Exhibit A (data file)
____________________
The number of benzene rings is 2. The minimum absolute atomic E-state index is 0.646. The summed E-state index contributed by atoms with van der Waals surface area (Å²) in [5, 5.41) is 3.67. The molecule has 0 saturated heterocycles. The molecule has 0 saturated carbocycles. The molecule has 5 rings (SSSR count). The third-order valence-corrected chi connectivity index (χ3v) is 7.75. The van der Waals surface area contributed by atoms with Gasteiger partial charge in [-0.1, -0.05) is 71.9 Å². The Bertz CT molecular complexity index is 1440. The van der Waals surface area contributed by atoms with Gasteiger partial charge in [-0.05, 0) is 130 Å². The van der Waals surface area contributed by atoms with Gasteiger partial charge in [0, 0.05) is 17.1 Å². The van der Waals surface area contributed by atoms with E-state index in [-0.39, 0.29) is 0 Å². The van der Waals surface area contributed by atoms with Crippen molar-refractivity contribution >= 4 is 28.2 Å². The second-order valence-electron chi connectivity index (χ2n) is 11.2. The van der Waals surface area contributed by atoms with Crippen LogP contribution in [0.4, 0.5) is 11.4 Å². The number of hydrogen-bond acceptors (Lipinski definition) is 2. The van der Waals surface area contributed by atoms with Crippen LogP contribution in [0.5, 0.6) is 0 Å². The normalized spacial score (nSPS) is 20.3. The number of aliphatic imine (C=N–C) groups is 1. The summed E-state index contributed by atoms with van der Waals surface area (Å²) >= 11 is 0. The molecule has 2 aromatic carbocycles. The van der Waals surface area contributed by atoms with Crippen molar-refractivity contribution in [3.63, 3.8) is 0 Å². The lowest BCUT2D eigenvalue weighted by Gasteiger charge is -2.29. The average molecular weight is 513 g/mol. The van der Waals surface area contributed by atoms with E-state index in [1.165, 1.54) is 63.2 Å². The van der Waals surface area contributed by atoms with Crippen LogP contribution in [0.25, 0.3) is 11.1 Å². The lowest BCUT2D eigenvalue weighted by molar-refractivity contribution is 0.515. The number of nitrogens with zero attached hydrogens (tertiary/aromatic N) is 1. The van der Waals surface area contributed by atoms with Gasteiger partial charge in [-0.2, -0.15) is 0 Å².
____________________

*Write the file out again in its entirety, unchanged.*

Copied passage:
The number of benzene rings is 2. The minimum absolute atomic E-state index is 0.646. The summed E-state index contributed by atoms with van der Waals surface area (Å²) in [5, 5.41) is 3.67. The molecule has 0 saturated heterocycles. The molecule has 0 saturated carbocycles. The molecule has 5 rings (SSSR count). The third-order valence-corrected chi connectivity index (χ3v) is 7.75. The van der Waals surface area contributed by atoms with Gasteiger partial charge in [-0.1, -0.05) is 71.9 Å². The Bertz CT molecular complexity index is 1440. The van der Waals surface area contributed by atoms with Gasteiger partial charge in [-0.05, 0) is 130 Å². The van der Waals surface area contributed by atoms with Gasteiger partial charge in [0, 0.05) is 17.1 Å². The van der Waals surface area contributed by atoms with E-state index in [-0.39, 0.29) is 0 Å². The van der Waals surface area contributed by atoms with Crippen molar-refractivity contribution >= 4 is 28.2 Å². The second-order valence-electron chi connectivity index (χ2n) is 11.2. The van der Waals surface area contributed by atoms with Crippen LogP contribution in [0.4, 0.5) is 11.4 Å². The number of hydrogen-bond acceptors (Lipinski definition) is 2. The van der Waals surface area contributed by atoms with Crippen LogP contribution in [0.5, 0.6) is 0 Å². The normalized spacial score (nSPS) is 20.3. The number of aliphatic imine (C=N–C) groups is 1. The summed E-state index contributed by atoms with van der Waals surface area (Å²) >= 11 is 0. The molecule has 2 aromatic carbocycles. The van der Waals surface area contributed by atoms with Crippen molar-refractivity contribution in [3.63, 3.8) is 0 Å². The lowest BCUT2D eigenvalue weighted by Gasteiger charge is -2.29. The average molecular weight is 513 g/mol. The van der Waals surface area contributed by atoms with E-state index in [1.165, 1.54) is 63.2 Å². The van der Waals surface area contributed by atoms with Crippen LogP contribution in [0.25, 0.3) is 11.1 Å². The lowest BCUT2D eigenvalue weighted by molar-refractivity contribution is 0.515. The number of nitrogens with zero attached hydrogens (tertiary/aromatic N) is 1. The van der Waals surface area contributed by atoms with Gasteiger partial charge in [-0.2, -0.15) is 0 Å².